Our cell phones will ruin us all

Our cell phones will ruin us all


Most everyone would agree that the most significant advancement in the history of civilization began with the discovery of fire, which, despite several fire-related societal setbacks, i.e. creating an atmosphere conducive to singing “Kumbaya,” provided us with a portable source of energy.

The second most notable achievement, were one to judge from our present circumstance, is not, 1. The generation of electricity; 2. Splitting the atom; 3. The creation of artificial intelligence (because we apparently don’t have enough of the regular kind to go around) but the advent of the cell phone.

I say this because of all the above, the cell phone is the only instrument of our self-destruction that we can carry around in our top pocket.

There was, for instance, that couple in Portugal who backed off a cliff recently while taking selfies against a background of, well, lots of open space. No one ever did that while building a fire.

In addition, most of us who view professional sports on television will note that two-thirds of the people at the event aren’t watching the action but are texting or something, thus risking being knocked into downtown Yahyahville by a rocketing line drive, errant pass, hooked golf ball, screaming hockey puck, etc.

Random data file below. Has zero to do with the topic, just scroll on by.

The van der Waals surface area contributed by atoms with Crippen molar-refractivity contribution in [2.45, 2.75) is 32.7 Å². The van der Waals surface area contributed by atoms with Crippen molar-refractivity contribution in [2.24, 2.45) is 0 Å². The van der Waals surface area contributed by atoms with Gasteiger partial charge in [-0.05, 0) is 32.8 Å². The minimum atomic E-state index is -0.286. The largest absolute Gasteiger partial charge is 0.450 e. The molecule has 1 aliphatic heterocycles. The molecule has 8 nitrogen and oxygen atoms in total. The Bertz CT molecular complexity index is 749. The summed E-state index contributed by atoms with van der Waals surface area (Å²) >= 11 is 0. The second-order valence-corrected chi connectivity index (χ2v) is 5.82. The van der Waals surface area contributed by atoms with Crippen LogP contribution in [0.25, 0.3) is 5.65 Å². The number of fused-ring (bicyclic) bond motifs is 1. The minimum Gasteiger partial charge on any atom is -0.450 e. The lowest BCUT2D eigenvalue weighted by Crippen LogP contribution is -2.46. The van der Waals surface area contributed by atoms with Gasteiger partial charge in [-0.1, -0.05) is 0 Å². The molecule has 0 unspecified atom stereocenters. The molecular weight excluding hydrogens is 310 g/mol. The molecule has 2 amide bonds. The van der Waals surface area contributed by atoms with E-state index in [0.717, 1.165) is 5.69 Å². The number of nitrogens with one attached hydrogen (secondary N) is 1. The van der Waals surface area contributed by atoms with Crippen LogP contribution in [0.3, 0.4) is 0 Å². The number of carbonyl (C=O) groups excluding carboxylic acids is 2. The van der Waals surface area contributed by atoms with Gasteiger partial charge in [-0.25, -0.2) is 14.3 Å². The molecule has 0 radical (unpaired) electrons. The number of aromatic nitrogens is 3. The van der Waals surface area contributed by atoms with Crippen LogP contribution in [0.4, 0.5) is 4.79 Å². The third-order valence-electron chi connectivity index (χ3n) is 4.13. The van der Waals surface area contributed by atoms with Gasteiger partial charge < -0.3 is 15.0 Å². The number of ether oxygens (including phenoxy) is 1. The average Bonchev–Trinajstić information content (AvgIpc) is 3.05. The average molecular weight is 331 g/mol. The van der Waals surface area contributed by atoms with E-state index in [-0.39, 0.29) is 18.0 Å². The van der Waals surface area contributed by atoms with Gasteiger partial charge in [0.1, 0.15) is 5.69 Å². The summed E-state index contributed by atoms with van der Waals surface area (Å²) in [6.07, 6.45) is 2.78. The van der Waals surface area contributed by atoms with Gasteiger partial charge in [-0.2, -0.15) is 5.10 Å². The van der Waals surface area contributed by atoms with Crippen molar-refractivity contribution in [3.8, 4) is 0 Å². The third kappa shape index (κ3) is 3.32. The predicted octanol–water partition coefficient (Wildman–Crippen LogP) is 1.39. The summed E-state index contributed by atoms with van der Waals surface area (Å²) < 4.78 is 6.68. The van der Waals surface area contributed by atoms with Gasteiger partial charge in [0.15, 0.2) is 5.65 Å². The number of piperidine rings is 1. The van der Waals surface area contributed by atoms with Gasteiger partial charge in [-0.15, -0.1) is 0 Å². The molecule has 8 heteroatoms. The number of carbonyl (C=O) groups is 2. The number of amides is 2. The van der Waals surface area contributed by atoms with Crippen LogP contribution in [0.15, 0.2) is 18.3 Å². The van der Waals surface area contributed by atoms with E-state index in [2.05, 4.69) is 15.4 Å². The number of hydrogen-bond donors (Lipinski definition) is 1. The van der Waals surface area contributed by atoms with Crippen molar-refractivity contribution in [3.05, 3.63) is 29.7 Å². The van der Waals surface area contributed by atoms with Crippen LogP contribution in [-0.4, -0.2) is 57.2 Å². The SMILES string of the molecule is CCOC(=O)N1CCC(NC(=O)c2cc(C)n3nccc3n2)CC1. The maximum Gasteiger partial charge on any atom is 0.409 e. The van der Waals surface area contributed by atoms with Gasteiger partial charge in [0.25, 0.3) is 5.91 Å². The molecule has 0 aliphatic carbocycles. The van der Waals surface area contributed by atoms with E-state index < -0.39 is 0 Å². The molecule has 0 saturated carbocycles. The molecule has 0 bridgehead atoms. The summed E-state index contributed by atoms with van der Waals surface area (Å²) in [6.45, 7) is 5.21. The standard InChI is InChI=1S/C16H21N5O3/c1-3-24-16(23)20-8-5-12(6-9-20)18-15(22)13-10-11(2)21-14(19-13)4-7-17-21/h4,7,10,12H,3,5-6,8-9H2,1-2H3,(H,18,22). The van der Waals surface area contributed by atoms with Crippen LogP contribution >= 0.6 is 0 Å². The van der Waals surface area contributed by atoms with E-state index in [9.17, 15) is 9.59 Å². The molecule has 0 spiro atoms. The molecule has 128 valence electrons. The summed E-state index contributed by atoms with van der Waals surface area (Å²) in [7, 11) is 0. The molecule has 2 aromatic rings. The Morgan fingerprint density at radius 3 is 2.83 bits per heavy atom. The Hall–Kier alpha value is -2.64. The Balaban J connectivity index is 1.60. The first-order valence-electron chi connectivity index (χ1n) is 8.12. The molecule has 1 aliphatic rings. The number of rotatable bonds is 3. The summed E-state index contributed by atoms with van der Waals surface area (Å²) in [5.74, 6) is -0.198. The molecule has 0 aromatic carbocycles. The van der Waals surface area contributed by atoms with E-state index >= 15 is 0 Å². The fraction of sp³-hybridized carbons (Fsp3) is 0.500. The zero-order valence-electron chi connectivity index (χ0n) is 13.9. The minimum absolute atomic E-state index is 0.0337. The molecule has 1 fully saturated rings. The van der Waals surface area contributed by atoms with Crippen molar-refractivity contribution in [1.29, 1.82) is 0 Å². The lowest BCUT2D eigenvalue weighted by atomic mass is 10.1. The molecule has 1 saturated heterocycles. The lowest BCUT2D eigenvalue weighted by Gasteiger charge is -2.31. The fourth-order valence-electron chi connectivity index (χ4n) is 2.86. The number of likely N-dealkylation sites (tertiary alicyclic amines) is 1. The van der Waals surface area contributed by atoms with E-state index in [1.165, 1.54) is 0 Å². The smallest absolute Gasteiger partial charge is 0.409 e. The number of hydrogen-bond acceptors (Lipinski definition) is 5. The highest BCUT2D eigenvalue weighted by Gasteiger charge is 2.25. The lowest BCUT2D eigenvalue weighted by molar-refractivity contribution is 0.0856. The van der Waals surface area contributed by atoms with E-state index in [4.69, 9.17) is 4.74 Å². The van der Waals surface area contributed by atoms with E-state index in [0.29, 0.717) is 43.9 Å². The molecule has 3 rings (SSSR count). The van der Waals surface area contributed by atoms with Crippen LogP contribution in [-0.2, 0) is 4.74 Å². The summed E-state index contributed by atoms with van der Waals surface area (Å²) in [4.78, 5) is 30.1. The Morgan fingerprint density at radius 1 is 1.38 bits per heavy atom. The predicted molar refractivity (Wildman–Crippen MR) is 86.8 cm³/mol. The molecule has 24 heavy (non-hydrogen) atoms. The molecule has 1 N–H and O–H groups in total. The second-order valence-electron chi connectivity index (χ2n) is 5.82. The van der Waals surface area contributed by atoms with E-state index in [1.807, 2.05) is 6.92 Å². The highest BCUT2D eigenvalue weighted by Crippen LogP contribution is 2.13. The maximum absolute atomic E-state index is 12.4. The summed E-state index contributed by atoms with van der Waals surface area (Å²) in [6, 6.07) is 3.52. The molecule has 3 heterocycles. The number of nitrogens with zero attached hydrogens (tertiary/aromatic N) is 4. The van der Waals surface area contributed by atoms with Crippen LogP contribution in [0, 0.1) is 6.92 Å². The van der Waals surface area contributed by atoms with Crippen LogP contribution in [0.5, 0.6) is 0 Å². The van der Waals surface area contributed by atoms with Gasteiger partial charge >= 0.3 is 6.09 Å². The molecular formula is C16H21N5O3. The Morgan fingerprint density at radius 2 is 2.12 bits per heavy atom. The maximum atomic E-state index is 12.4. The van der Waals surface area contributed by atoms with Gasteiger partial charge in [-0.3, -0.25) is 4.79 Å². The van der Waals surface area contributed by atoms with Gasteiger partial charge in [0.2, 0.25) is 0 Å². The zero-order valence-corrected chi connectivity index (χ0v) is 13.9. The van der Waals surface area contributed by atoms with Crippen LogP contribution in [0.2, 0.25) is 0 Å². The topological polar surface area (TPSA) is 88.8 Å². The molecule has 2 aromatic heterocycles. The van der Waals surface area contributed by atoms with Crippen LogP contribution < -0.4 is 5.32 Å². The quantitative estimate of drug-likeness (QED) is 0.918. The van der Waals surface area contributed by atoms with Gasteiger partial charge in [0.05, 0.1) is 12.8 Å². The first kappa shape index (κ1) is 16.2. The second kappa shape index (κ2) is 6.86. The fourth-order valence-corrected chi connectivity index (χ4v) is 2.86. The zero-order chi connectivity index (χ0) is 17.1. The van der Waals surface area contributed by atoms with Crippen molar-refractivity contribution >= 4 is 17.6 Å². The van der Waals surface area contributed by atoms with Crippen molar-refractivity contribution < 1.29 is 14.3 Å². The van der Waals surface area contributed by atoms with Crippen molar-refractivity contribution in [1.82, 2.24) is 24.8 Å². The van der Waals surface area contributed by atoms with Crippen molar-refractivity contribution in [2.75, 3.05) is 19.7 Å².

I won’t even go into the driving-while-talking/texting issue (“Just in accident …” tappity-tap-tap … “gotta go”).

And finally, because my relatively new phone went kaflooey yesterday, which caused me to recognize how dependent I have become on this device and those associated with its use, including the company representative in charge of saying there could be a problem with whatever warranty you think you have.

This would be the same person in charge of explaining why, if your warranty does turn out to be valid, you will receive a used replacement phone because it’s “better than a new one.”

That’s because the replacement has been “hand-inspected by our own technicians” whereas those bright and shiny new ones are popped straight into a box without so much as a howdy-doo, or whatever the Chinese language equivalent of howdy-doo might be.

So now, in addition to paying large sums of money to be interrupted or annoyed at inopportune moments (“No, doctor, that did not make my phone ring. And that’s not funny anyway”) I not only get a used phone but also higher blood pressure.

I would happily merge the present with the past and drop the phone in a fire of my own making and subsequently live a long, happy and less complicated life, except …  Oops, gotta go. CNN coming in on Twitter.

Leave a Comment